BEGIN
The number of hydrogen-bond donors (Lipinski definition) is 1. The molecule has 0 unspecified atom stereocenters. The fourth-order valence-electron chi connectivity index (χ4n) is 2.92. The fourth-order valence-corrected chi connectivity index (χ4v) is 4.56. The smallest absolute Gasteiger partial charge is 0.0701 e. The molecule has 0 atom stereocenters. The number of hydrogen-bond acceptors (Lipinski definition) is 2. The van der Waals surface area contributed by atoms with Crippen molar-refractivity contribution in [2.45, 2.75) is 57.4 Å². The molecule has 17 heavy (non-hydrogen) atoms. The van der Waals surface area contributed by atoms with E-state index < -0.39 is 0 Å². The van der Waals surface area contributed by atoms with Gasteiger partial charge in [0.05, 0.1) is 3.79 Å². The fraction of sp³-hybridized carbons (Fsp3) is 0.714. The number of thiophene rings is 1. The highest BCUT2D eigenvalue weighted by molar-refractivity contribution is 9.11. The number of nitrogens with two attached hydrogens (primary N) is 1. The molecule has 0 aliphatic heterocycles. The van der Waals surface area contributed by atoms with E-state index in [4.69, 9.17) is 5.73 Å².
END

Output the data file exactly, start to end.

The number of hydrogen-bond donors (Lipinski definition) is 1. The molecule has 0 unspecified atom stereocenters. The fourth-order valence-electron chi connectivity index (χ4n) is 2.92. The fourth-order valence-corrected chi connectivity index (χ4v) is 4.56. The smallest absolute Gasteiger partial charge is 0.0701 e. The molecule has 0 atom stereocenters. The number of hydrogen-bond acceptors (Lipinski definition) is 2. The van der Waals surface area contributed by atoms with Crippen molar-refractivity contribution in [2.45, 2.75) is 57.4 Å². The molecule has 17 heavy (non-hydrogen) atoms. The van der Waals surface area contributed by atoms with E-state index < -0.39 is 0 Å². The van der Waals surface area contributed by atoms with Gasteiger partial charge in [0.05, 0.1) is 3.79 Å². The fraction of sp³-hybridized carbons (Fsp3) is 0.714. The number of thiophene rings is 1. The highest BCUT2D eigenvalue weighted by molar-refractivity contribution is 9.11. The number of nitrogens with two attached hydrogens (primary N) is 1. The molecule has 0 aliphatic heterocycles. The van der Waals surface area contributed by atoms with E-state index in [4.69, 9.17) is 5.73 Å².